Italian beachside ghost towns in January

A coastal Italian town in winter may seem like an odd choice for our new home but we chose it nonetheless.

After two months in the busy bustling city of Genoa/Genova we were ready for a slower pace and after a late December day-trip to Santa Margherita we were sold. Continue reading Italian beachside ghost towns in January


To be caffeinated like a local

My idea of local – it is the convenience, no the comfort, of knowing that a wonderful morning coffee is simply a stroll away.

Live Florence: 181 Espressos

It truly is no understatement that coffee is the lifeblood of Italians. Every second shop is a cafe selling you the greatest coffee in the world and every action in life can be interrupted for the quintessential espresso.


On numerous occasions while in Florence when we would never think of having coffee or we are just too busy the Italian people stop and make room for just that – a relaxing coffee.

While waiting in the queue for my Permesso di Soggiorno I was advised by the official that I had plenty of waiting time to duck out and grab a coffee – to save me waiting at the Questura uncaffeinated.

I am a lover of the Italian espresso in its purest form, so much so that in Italy I can order a ‘caffé normale’ – which westerners would call simply an espresso or at times a short black. The very term ‘normale‘ makes you feel like you fit in. And standing at the bar with all of the locals dropping in for the daily – or presumably hourly caffeine fix – makes you feel like one of the crowd.

For as little as 80 euro cents you can start your day with espresso, just follow the locals.

Really the best part of living in Florence was finding the local cafe that would have your coffee order on the counter before you had even entered the cafe. For us we found one across the Piazza d’Indipendenza – on the corner of Via National and Piazza d’Indipendenza – this became our daily ritual. The cafe owners would see us crossing the piazza and our coffee was there ready and waiting  when we stepped inside.

Another bonus of the coffee loving Italians is the more than reasonable price of coffee. Travel anywhere in the world and your coffee can average around $5 – that’s Aussie dollars. In Italy no matter where we went an espresso was one euro. We even found one place in Rome where it was 80 euro centimes. If you find it for more don’t pay and move onto somewhere else and also don’t sit down and have your coffee at a table, you’ll pay three time as much for table service.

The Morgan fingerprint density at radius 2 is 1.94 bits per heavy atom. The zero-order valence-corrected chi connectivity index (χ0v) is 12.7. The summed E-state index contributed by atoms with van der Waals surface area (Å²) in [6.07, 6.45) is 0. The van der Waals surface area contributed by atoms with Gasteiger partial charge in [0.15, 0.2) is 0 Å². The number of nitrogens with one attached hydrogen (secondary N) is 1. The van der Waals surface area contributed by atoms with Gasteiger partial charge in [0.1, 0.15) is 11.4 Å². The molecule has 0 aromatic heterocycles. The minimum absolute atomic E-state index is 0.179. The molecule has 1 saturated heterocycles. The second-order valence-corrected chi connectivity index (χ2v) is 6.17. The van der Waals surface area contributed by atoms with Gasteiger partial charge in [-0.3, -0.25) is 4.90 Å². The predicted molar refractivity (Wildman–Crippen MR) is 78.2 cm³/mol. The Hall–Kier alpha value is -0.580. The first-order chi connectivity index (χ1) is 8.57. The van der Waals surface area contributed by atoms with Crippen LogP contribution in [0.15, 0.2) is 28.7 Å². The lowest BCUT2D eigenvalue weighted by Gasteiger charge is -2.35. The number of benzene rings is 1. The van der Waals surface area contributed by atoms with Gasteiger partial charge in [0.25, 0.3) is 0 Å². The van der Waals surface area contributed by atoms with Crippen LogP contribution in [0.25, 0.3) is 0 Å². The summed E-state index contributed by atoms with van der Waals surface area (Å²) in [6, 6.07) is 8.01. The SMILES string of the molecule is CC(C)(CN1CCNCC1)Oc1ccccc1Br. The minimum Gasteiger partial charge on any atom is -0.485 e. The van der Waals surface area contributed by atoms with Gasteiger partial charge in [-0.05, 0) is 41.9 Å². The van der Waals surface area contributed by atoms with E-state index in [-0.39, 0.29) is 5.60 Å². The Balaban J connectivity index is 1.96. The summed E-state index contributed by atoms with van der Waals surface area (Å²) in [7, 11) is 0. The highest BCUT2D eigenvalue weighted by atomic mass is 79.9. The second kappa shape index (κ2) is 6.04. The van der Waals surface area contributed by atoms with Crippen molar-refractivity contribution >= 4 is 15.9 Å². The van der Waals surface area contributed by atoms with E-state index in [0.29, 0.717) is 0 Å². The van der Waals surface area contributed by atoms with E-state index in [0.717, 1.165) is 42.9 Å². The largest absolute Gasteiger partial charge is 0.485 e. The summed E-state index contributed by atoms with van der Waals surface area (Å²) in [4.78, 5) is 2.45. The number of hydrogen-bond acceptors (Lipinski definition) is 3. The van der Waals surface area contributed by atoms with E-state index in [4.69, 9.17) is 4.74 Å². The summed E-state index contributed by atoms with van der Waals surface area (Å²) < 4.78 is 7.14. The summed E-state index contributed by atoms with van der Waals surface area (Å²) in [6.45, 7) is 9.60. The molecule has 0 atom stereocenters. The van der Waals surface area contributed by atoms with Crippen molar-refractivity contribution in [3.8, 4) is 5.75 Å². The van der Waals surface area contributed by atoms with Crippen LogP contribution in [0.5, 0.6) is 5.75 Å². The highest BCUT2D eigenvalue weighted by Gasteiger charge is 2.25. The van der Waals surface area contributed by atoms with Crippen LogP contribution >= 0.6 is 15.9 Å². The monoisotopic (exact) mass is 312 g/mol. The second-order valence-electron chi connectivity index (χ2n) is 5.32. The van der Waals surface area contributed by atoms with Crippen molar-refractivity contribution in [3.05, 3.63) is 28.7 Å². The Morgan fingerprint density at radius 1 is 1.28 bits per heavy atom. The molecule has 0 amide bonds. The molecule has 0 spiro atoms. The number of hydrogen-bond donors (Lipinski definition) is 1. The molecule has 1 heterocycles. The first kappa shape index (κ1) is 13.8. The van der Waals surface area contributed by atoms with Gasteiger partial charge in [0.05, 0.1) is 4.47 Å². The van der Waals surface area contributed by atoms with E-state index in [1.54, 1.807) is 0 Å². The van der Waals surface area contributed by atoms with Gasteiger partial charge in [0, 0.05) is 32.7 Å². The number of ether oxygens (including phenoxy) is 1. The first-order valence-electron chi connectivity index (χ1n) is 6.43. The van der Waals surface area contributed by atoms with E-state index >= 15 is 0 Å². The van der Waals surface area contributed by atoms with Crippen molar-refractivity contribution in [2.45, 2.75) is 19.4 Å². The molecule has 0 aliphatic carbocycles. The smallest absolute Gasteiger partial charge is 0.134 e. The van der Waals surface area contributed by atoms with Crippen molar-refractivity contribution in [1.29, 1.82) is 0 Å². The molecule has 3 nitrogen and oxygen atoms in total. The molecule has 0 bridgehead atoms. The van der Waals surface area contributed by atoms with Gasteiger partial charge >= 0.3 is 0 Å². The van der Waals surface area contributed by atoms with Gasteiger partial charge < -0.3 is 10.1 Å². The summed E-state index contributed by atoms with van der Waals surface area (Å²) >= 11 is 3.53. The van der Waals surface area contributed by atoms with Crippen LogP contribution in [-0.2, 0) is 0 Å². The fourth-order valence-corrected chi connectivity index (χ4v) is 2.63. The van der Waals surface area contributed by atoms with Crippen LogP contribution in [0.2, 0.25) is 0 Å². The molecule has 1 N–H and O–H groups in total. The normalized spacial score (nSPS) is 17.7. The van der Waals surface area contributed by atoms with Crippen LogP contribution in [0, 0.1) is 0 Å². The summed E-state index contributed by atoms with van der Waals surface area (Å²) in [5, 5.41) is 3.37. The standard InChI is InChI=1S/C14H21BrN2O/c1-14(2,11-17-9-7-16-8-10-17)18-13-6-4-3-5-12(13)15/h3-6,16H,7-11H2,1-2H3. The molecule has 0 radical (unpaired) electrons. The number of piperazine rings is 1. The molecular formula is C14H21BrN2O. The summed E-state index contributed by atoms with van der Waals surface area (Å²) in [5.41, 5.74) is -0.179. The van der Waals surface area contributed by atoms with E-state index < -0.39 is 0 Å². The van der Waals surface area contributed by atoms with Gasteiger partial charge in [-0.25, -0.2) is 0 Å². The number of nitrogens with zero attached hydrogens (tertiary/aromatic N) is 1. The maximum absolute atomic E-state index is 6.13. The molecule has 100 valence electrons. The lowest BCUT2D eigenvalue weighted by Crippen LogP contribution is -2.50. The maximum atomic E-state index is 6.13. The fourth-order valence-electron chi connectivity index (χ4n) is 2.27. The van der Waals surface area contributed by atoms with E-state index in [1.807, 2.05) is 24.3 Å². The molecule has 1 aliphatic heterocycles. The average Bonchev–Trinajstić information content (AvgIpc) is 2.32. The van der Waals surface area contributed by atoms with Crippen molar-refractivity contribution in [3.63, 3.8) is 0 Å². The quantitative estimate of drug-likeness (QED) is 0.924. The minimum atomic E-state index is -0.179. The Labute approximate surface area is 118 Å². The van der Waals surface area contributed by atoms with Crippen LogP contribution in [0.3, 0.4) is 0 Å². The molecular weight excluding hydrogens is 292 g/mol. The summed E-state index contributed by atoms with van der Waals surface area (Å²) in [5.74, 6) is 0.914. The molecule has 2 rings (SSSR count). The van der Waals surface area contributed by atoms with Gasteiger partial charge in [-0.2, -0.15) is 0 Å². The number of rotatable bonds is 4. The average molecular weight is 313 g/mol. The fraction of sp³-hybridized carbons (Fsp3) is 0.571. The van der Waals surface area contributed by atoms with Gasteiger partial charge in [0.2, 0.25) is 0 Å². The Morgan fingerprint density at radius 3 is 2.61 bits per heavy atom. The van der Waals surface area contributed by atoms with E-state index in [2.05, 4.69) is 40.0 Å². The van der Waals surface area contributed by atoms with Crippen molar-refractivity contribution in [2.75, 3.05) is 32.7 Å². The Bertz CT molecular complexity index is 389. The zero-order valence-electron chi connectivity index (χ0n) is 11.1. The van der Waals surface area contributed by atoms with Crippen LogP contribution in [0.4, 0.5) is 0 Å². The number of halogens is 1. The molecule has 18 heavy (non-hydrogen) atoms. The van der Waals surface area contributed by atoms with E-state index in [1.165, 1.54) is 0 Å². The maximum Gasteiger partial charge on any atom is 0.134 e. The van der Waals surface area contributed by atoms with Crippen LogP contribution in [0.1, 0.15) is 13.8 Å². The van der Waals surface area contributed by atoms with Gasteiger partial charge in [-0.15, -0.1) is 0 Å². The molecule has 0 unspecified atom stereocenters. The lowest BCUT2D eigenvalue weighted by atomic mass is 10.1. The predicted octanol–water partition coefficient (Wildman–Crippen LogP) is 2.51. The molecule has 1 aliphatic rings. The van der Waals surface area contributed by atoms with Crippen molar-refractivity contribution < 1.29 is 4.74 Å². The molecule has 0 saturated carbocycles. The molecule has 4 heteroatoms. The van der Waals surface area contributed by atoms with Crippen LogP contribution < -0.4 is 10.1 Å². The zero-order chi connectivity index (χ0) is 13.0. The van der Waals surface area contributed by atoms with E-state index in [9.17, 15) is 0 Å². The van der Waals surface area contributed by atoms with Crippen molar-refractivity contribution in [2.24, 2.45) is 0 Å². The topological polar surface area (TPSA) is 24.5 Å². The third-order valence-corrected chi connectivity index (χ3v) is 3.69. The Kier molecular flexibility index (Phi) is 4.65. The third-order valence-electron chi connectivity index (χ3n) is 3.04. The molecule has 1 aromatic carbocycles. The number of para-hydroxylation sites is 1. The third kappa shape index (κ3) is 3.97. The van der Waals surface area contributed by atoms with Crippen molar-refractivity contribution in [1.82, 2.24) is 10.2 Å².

So we have established that coffee is an institution, a way of life in Italy and Florence is no different. But no matter where I went foreigners always told me never order a cappuccino after 11am. I don’t drink milk so this was never an issue for me and you can freely drink espresso at any time of day you please.

I have to disagree with the comments about cappuccinos though, even though I never ordered a cappuccino I never saw any cafe owner refuse to serve one after 11am. Really all that you are giving away by ordering one is that you are not Italian and chances are they already knew that when you walked in the door anyway.

As long as the cafe is open it is serving coffee, so you should be able to order whatever type of coffee you desire – well save for a Starbucks pumpkin latte. The problem might be running into closed doors, we often found that cafes would be closed on Sundays and there are many Italian public holidays where cafes are shut as well. The cafe at piazza d’indipendenza was open every day though – perhaps closed on christmas day though.

Italian colazione.

On a side note though as I have many coffee loving Melburnians tell me that they don’t like coffee in Italy, which I can’t seem to understand. It is worth mentioning that Italian coffee is for espressos and not for milky coffee. Even cappuccinos in Italy are not as milky as you can get them in Melbourne. So keep in mind the coffee in Italy is served the Italian way.

Giovanna e Marco: Foodies tour Firenze

Come on a foodies tour of Florence with us, Giovanna and Marco (Italian aliases courtesy of our tour guide).


To start in Italy one must always begin with an espresso.


and a nice light breakfast – sfogliatina alla crema at Pasticceria Sieni.


Heading to Florence’s central market for a hearty second breakfast. Slow braised veal panino.


Don’t forget the hot sauce.


A quick meander around the market and a stop off to taste some cheese and salumi.


So much cheese.


So much parmigiano.


A major highlight – balsamic appreciation. So delicious!




Balsamic on everything!


Can you be a foodie in Florence without the obligatory wine tasting? I think not, and also ensure that you get a good grappa spritzing. Grappa immersion is apparently the only way to appreciate it. Grappa immersion is messy so the camera was put away.





And wrapping up an Italian food tour should end with gelati. Not once.

Dairy lovers: Melon and pistachio. Non dairy: Melon and watermelon.
Not twice.

Dairy lovers: Cheesecake, raspberry mousse and chocolate. Non dairy: Fig and chocolate. Note this was the best ever!
But thrice.

Dairy lovers: Tiramisu and coffee. Non dairy: Grape and limon.
Too much gelati? Maybe or maybe not?

A special thanks to our friends for sending us on this wonderful food tour of Florence.